- A new study has found that avocado seed extract could help reduce inflammation.
- The research is a promising development for future treatment of cancer, arthritis, colitis, cardiovascular disease, and more.
- It also offers hope for reducing food waste.
- However the researchers note that further research is needed, and it’s not recommended people start gnawing on avocado seeds.
Any millennial worth their organic sea salt flakes knows avocados are a great source of monounsaturated (AKA healthy) fats.
However a new study, published in the journal Advances In Food Technology and Nutritional Sciences, has found that the benefits of eating the brunch staple goes further than we thought, right to the very core of the fruit.
It turns out avocado seeds could be as good for us as the flesh.
Researchers from Penn State University have found that avocado seed extract could successfully be used to reduce inflammation caused by white blood cells.
While they’re not suggesting we start gnawing on the seeds as an addition to our avo toast, the researchers hope the extract could be added to food or pharmaceuticals in the future.
It’s hoped that the development could lead to progress in treating diseases such as cancer, arthritis, colitis, cardiovascular disease, and many more.
However further research is needed first, as previous studies have found that consuming avocado seeds in vast quantities could be toxic.
The Penn State researchers conducted their study in a lab, testing the extract on cells that stimulate the immune system and increase inflammation.
They grew a type of white blood cell called macrophages in petri dishes and then activated them with a pro-inflammatory molecule, either with or without the avocado seed extract.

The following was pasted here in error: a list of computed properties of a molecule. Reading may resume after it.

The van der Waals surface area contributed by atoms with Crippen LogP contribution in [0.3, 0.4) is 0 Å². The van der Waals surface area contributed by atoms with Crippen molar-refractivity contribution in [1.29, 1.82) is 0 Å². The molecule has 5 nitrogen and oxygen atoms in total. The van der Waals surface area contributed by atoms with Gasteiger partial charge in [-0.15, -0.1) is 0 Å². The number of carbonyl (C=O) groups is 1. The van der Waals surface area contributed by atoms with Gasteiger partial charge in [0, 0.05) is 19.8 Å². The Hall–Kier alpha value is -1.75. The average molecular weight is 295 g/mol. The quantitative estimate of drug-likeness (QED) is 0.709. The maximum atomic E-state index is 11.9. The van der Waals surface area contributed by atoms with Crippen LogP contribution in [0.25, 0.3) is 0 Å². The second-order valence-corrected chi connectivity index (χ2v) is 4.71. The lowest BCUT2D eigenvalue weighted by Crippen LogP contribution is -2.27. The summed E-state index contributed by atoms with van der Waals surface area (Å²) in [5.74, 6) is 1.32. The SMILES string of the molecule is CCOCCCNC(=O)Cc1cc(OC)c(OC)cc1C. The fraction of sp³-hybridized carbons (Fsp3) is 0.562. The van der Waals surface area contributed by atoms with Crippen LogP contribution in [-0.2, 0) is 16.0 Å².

The macrophages with the extract produced less inflammatory substances compared to those without.
“The level of activity that we see from the extract is very good,” said Joshua Lambert, co-director of Penn State’s Center for Plant and Mushroom Foods for Health.
“We saw inhibitory activity at concentrations in the low microgram-per-milliliter range, which is an acceptable amount of activity to justify further studies.”
The study also signals positive change in terms of food waste, given currently most people simply throw avocado seeds – which make up 16-20% of the fruit’s weight – away.
“If we can return value to avocado growers or avocado processors, that would be a benefit,” he said. “And if we can reduce the amount of this material being dumped in landfills, that would be a good thing, given the huge amount of avocados that are consumed.
“This is encouraging because there is a market for other high-value sources of bioactive compounds we have tested in my lab, such as cocoa and green tea – whereas avocado seeds are essentially considered to be garbage.”
Eating avocado seeds isn’t unheard of – some food bloggers have been posting about how they consume them for a while. Most tend to rinse and dehydrate the stone, remove the outer skin, dice, and blitz in a blender before adding the powder to smoothies and baked goods.
But the study’s authors maintain further research is needed.
“The next step, before we can draw further conclusions about the anti-inflammatory activity of this avocado seed extract, will be to design animal model studies,” Lambert said.
“For example, we can look at a mouse model of ulcerative colitis where we formulate the avocado seed extract into the mice diet and look at whether it is able to reduce inflammation.”
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